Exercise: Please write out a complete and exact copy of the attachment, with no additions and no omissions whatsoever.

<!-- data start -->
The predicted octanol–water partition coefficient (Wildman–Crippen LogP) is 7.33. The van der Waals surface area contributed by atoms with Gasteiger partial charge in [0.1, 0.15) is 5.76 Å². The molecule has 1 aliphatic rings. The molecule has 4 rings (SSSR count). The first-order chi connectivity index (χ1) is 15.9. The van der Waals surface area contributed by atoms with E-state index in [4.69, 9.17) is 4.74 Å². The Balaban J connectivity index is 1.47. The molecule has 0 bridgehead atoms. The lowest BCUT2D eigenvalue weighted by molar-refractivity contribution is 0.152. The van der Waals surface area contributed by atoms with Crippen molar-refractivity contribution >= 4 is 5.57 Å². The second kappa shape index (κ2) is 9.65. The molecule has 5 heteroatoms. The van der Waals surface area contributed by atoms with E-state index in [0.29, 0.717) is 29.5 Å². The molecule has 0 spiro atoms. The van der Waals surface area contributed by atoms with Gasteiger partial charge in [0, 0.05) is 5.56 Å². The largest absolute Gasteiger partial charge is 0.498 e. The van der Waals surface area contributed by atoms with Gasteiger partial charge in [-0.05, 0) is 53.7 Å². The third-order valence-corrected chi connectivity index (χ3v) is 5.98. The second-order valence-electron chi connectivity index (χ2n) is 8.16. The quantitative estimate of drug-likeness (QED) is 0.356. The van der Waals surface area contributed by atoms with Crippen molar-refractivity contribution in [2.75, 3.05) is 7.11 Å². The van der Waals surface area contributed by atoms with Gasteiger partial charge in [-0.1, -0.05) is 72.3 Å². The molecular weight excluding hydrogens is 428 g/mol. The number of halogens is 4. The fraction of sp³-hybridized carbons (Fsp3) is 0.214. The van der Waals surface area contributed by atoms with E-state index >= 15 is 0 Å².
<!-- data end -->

The predicted octanol–water partition coefficient (Wildman–Crippen LogP) is 7.33. The van der Waals surface area contributed by atoms with Gasteiger partial charge in [0.1, 0.15) is 5.76 Å². The molecule has 1 aliphatic rings. The molecule has 4 rings (SSSR count). The first-order chi connectivity index (χ1) is 15.9. The van der Waals surface area contributed by atoms with E-state index in [4.69, 9.17) is 4.74 Å². The Balaban J connectivity index is 1.47. The molecule has 0 bridgehead atoms. The lowest BCUT2D eigenvalue weighted by molar-refractivity contribution is 0.152. The van der Waals surface area contributed by atoms with Crippen molar-refractivity contribution >= 4 is 5.57 Å². The second kappa shape index (κ2) is 9.65. The molecule has 5 heteroatoms. The van der Waals surface area contributed by atoms with E-state index in [0.29, 0.717) is 29.5 Å². The molecule has 0 spiro atoms. The van der Waals surface area contributed by atoms with Gasteiger partial charge in [0, 0.05) is 5.56 Å². The largest absolute Gasteiger partial charge is 0.498 e. The van der Waals surface area contributed by atoms with Gasteiger partial charge in [-0.05, 0) is 53.7 Å². The third-order valence-corrected chi connectivity index (χ3v) is 5.98. The second-order valence-electron chi connectivity index (χ2n) is 8.16. The quantitative estimate of drug-likeness (QED) is 0.356. The van der Waals surface area contributed by atoms with Crippen molar-refractivity contribution in [2.75, 3.05) is 7.11 Å². The van der Waals surface area contributed by atoms with Gasteiger partial charge in [-0.1, -0.05) is 72.3 Å². The molecular weight excluding hydrogens is 428 g/mol. The number of halogens is 4. The fraction of sp³-hybridized carbons (Fsp3) is 0.214. The van der Waals surface area contributed by atoms with E-state index >= 15 is 0 Å².